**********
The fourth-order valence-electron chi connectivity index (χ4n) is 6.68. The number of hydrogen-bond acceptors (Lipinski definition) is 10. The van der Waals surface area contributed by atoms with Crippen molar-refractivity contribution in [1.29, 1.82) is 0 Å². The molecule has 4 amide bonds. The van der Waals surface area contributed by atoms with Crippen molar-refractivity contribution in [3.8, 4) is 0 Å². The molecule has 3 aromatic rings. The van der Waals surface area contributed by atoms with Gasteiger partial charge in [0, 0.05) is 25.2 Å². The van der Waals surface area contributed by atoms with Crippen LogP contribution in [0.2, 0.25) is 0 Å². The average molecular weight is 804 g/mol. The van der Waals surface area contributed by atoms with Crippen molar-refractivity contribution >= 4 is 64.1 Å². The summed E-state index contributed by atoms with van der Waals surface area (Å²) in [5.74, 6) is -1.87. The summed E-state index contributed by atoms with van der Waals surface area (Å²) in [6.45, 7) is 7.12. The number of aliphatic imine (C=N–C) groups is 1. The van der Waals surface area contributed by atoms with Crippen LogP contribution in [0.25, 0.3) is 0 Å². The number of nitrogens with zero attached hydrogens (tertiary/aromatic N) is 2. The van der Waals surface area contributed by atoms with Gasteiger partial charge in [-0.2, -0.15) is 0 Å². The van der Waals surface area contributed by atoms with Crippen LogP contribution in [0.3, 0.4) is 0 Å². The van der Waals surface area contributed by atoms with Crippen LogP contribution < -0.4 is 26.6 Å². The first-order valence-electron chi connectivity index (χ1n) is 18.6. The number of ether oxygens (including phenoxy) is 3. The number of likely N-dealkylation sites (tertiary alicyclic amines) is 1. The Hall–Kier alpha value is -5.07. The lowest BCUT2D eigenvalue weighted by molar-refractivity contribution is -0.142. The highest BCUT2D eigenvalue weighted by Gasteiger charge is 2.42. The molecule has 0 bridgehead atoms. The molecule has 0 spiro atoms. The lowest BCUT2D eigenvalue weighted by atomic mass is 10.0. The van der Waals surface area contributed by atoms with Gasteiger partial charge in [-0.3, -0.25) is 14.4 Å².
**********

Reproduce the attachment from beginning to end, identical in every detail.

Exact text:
The fourth-order valence-electron chi connectivity index (χ4n) is 6.68. The number of hydrogen-bond acceptors (Lipinski definition) is 10. The van der Waals surface area contributed by atoms with Crippen molar-refractivity contribution in [1.29, 1.82) is 0 Å². The molecule has 4 amide bonds. The van der Waals surface area contributed by atoms with Crippen molar-refractivity contribution in [3.8, 4) is 0 Å². The molecule has 3 aromatic rings. The van der Waals surface area contributed by atoms with Gasteiger partial charge in [0, 0.05) is 25.2 Å². The van der Waals surface area contributed by atoms with Crippen LogP contribution in [0.2, 0.25) is 0 Å². The average molecular weight is 804 g/mol. The van der Waals surface area contributed by atoms with Crippen molar-refractivity contribution >= 4 is 64.1 Å². The summed E-state index contributed by atoms with van der Waals surface area (Å²) in [5.74, 6) is -1.87. The summed E-state index contributed by atoms with van der Waals surface area (Å²) in [6.45, 7) is 7.12. The number of aliphatic imine (C=N–C) groups is 1. The van der Waals surface area contributed by atoms with Crippen LogP contribution in [0.25, 0.3) is 0 Å². The number of nitrogens with zero attached hydrogens (tertiary/aromatic N) is 2. The van der Waals surface area contributed by atoms with Gasteiger partial charge in [-0.2, -0.15) is 0 Å². The van der Waals surface area contributed by atoms with Crippen LogP contribution in [0.3, 0.4) is 0 Å². The van der Waals surface area contributed by atoms with Crippen LogP contribution < -0.4 is 26.6 Å². The first-order valence-electron chi connectivity index (χ1n) is 18.6. The number of ether oxygens (including phenoxy) is 3. The number of likely N-dealkylation sites (tertiary alicyclic amines) is 1. The Hall–Kier alpha value is -5.07. The lowest BCUT2D eigenvalue weighted by molar-refractivity contribution is -0.142. The highest BCUT2D eigenvalue weighted by Gasteiger charge is 2.42. The molecule has 0 bridgehead atoms. The molecule has 0 spiro atoms. The lowest BCUT2D eigenvalue weighted by atomic mass is 10.0. The van der Waals surface area contributed by atoms with Gasteiger partial charge in [-0.3, -0.25) is 14.4 Å².